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Montreal homeless falling victim to aggressive strep bacteria causing flesh-eating disease

Montreal homeless contracting strep virus, flesh-eating disease
WATCH ABOVE: There have been several cases of flesh-eating disease among the homeless in Montreal. As Global's Matt Grillo reports, Public Health explains it is caused by streptococcus A.

As many as a dozen cases of necrotizing fasciitis — or “flesh-eating disease” — have been reported among older homeless men in Montreal.

According to Public Health, the cases have been caused by streptococcus A, a bacterial infection.

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“People whose health is compromised, in this case older men, not women, would be susceptible for it to become flesh-eating disease,” explained Matthew Pearce, president and CEO of the Old Brewery Mission.

“I’m aware that four cases have been diagnosed at the Old Brewery Mission and at least a dozen in Montreal as of last week.”

WATCH BELOW: There have been several cases of flesh-eating disease among the homeless in Montreal. As Global’s Matt Grillo reports, Public Health explains it is caused by streptococcus A.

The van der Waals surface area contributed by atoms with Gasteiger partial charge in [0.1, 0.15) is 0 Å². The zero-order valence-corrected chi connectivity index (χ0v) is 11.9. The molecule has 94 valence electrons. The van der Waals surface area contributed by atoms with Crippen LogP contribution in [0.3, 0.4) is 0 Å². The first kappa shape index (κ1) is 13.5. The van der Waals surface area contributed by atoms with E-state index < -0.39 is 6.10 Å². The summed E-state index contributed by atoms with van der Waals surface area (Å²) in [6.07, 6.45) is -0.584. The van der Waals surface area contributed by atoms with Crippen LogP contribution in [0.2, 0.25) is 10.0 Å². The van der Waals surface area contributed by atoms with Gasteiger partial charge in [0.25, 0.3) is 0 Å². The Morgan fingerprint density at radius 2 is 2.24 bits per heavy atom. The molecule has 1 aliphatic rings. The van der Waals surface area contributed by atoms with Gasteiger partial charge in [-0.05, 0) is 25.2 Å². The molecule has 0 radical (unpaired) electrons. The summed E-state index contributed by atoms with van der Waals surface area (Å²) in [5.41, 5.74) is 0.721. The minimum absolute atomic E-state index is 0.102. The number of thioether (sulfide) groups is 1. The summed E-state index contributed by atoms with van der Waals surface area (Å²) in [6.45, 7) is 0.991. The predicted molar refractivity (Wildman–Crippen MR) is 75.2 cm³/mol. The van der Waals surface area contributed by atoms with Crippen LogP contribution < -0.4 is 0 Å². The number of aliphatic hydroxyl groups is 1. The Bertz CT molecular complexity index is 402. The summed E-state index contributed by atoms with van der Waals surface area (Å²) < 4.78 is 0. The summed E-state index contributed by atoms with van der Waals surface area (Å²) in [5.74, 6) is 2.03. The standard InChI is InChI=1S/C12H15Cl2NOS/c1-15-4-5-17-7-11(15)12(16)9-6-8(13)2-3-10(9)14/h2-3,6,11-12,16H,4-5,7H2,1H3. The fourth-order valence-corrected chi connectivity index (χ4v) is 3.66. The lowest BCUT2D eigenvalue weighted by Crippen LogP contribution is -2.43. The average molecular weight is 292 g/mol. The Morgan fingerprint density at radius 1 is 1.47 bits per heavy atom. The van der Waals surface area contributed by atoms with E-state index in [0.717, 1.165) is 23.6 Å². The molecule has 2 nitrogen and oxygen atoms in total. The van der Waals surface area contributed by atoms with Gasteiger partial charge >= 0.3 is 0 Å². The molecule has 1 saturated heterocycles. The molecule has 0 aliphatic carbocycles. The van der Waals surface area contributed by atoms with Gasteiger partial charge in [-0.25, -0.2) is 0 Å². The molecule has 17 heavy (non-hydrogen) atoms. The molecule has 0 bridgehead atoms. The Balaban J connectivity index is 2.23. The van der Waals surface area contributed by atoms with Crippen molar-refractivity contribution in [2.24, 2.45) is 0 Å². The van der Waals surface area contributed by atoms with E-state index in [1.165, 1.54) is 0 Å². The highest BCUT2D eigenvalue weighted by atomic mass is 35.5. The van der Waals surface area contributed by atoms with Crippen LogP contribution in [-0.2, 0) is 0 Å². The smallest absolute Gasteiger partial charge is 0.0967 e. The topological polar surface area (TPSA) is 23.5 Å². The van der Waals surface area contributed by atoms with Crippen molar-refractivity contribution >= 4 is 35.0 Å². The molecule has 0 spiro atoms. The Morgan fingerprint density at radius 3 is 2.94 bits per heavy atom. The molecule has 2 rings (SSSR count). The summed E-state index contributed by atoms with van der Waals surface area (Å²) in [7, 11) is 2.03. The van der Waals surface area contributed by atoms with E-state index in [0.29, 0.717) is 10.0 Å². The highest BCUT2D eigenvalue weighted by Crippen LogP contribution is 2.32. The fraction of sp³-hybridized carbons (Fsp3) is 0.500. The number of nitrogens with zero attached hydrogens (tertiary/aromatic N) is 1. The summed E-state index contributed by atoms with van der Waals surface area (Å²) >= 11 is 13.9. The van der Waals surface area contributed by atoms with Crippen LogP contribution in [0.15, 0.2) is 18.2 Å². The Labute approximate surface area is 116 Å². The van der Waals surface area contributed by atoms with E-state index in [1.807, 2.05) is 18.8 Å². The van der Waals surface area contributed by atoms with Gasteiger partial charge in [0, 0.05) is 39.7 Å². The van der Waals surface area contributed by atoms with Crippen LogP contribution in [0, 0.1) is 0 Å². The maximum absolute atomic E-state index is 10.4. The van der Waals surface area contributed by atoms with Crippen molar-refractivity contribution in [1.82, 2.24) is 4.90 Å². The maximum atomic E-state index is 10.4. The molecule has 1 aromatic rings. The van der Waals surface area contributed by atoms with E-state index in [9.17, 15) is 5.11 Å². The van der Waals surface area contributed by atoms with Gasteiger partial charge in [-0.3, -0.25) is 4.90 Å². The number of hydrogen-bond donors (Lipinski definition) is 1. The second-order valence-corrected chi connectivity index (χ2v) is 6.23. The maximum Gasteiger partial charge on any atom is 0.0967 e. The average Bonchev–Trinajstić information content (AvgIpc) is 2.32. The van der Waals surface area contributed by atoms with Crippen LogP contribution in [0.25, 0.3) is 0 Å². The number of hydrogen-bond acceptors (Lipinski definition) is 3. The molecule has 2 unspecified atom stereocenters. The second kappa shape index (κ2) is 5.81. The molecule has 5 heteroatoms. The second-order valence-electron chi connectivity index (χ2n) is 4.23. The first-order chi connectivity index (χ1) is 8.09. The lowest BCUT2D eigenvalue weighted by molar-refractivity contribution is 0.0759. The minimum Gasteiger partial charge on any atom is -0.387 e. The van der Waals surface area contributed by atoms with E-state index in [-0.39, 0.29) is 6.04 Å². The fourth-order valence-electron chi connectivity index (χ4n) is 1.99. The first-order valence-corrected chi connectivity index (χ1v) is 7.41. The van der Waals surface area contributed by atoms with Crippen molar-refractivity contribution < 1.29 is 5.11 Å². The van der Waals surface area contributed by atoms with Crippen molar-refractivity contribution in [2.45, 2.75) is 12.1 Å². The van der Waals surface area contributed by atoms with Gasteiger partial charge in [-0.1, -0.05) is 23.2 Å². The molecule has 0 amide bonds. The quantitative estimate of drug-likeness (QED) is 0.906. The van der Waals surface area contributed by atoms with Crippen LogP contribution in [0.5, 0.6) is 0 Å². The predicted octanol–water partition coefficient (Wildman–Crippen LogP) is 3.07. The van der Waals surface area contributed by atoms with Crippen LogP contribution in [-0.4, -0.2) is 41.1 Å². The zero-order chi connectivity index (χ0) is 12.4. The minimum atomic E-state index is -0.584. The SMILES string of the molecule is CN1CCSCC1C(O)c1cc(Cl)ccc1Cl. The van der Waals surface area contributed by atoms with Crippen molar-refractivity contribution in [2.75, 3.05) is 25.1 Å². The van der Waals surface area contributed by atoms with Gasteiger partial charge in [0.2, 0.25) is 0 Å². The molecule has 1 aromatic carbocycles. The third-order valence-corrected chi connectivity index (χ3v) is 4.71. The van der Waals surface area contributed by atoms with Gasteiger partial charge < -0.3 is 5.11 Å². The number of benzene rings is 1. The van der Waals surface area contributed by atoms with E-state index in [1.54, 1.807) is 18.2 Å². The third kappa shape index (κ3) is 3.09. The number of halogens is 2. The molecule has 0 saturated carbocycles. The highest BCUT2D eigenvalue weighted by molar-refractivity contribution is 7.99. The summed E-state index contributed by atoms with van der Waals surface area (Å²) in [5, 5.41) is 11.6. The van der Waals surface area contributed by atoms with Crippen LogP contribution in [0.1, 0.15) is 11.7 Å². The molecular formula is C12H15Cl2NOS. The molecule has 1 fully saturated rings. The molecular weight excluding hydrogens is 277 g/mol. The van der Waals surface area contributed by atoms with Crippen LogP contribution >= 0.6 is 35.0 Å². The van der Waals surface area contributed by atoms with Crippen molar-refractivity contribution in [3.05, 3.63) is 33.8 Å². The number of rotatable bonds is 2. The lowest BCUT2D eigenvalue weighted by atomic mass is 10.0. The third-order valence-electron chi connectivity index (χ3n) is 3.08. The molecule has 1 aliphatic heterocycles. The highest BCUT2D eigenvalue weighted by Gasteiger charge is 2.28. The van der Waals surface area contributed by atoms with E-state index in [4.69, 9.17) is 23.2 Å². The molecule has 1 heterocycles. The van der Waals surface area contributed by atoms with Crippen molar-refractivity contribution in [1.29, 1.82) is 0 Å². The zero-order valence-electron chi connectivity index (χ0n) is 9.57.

Montreal homeless contracting strep virus, flesh-eating disease
Montreal homeless contracting strep virus, flesh-eating disease

The Mission says it is working closely with the public health department to make sure the infection does not continue to spread.

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“So far, it seems to be manageable, no panic at all,” Pearce told Global News.

“We realize we’re dealing with a very concentrated reality here with lots of people in a small space.”

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Pearce added the Mission has also hired additional cleaners to wipe down door handles.

What are the symptoms of streptococcus A?

Streptococcus A can be easily spread from person to person, especially in areas where large groups gather.

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The most common symptoms of streptococcus A include:

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  • Sore throat that starts very quickly
  • Pain when swallowing
  • Fever
  • Red and swollen tonsils, sometimes with white patches or streaks of pus
  • Tiny, red spots on the roof of the mouth
  • Swollen lymph nodes in the front of the neck

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The infection can be treated with antibiotics.